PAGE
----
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  • My Great Grandfather, Martin Hager’s Civil War Diary, at least what we had left of it by the time Dad transcribed it in the early 80’s and gave us all copies, begins on December 1st, 1862 – 150 years ago this past week. He was just turned 15 at that point, but had already been involved in the war for nearly a year and a half, since age 13 in August, 1861. He’d stowed away on a train carrying his Step Father, Joseph Gerard’s company across the state of Pennsylvania from Pittsburgh to Philadelphia. His two older brothers were the First and Second Lieutenants of the company, while his stepfather was the Captain. He had formed the company, but refused to allow Martin to join – until they discovered him on the train, that is. When they discovered 13 year old Martin, he had to lie about his age and say he was 16, and sign a 3 year enlistment. They couldn’t send him back at that point.

    He saw his Step Father killed in the brutal “slaughter in the swamps” Battle of the Seven Pines in May of 1862. He was just 14 then. Brother Louis had then become the Company Captain, while brother Gust became First Lieutenant. It had been a hard year of marching, camping, fighting, and marching some more. At the Battle of Antietam in September, 1862, Martin had crawled with 15 feet of the enemy late in the day-long battle. More men died on that field that he crawled across that day, than on any day, of any war, in American history. He was still just 14.

    He became very ill, and after weeks of exposure, his illness steadily getting worse, Captain Louis Hager, fearing for his baby brother’s life, had him sent to the regimental hospital in West Philadelphia. It was there that Martin first began his letter to his descendants, the Diary that I still read, 150 years later. My son reminded me yesterday that the big Sesquicentenniel reenactment of the First Battle of Fredericksburg was taking place this weekend down there. Martin’s company fought in that one, but Martin missed that battle. He was in the hospital, recovering. It was a terrible defeat for the Union. The Rebels sat up on top of Marye’s Heights and just mowed them down with canon and grapeshot as they tried to take the hill. At that point, it’s hard to say whether the 15 year old could have taken another day of miserable bloodshed.

    He would see enough in the coming year, as he would rejoin the company shortly before the Second Battle of Fredericksburg, which was actually a sideshow for the main attraction over in a town called Chancellorsville. Another terrible defeat for the Union. He would also be there for the carnage in a little Pennsylvania town called Gettysburg, where Louis would be wounded and leave the army several weeks later.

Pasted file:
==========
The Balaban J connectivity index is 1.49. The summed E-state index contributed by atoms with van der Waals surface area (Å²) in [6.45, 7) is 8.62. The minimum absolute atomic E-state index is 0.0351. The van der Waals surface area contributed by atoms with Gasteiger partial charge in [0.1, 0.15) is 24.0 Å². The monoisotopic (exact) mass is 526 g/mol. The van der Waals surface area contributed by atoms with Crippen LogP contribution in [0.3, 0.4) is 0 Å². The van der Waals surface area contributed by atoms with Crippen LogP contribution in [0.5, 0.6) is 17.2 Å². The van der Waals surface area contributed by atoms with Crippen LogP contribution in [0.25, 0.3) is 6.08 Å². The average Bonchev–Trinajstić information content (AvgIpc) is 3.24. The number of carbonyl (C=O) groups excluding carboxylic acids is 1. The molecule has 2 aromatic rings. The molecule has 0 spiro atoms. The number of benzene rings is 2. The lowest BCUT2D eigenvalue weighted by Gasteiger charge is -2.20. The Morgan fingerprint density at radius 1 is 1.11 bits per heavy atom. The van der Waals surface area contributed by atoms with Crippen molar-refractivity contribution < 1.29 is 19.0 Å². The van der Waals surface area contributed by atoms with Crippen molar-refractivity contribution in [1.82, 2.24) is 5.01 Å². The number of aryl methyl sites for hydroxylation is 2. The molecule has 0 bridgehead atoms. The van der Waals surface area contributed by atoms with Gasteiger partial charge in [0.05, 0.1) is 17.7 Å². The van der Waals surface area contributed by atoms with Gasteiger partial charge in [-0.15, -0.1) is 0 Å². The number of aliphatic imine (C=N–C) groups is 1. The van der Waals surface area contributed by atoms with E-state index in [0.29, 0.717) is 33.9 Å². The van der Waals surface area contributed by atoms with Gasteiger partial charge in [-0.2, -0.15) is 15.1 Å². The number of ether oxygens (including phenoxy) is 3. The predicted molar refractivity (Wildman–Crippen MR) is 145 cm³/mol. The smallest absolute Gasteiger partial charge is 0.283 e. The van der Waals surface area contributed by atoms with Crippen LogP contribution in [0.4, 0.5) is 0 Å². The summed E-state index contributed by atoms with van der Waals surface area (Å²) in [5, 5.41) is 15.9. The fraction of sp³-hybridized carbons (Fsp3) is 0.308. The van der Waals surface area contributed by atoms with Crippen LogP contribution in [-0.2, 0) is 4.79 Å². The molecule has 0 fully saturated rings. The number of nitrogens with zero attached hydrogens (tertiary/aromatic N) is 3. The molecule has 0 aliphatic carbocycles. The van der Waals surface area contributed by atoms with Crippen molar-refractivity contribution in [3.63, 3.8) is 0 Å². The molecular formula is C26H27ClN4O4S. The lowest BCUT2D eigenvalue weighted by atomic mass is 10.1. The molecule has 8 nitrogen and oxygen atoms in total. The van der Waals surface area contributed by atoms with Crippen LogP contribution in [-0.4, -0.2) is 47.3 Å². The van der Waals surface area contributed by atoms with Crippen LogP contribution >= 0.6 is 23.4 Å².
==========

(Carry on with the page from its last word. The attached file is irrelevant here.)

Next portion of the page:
Martin would continue on, and wind up saving brother Gust’s life a year later during the Battles of the Wilderness, staunching a serious wound until the surgeon could get to him. Gust, too, would leave the company after being wounded, leaving Martin to carry on, the last one left. He served out his 3 year enlistment, and finally got to return home in September, 1864.

    When Martin died 75 years later, in 1939, he was the last surviving 3-year enlistee of the Civil War, as far as anyone could tell. My father grew up in his house, and for his first 21 years, Martin was a second father to him, and was the man who my father most looked up to. Much of what Dad valued in life, the priniciples that he believed in, had been handed down to him by this old man who had once been a young boy in a most terrible time. His labor of love, transcribing Martin’s diary for the rest of us to have, is something I cherish, and will be reading each day, over the next couple of years, marking what he was doing 150 years ago, grateful that he took the time to write this letter to his descendants, and that my father took the time to make it accessible to me.

    (Photo: Clipping from the Pittsburgh Post Gazette's Obituary for Martin, which I still have the original of.)
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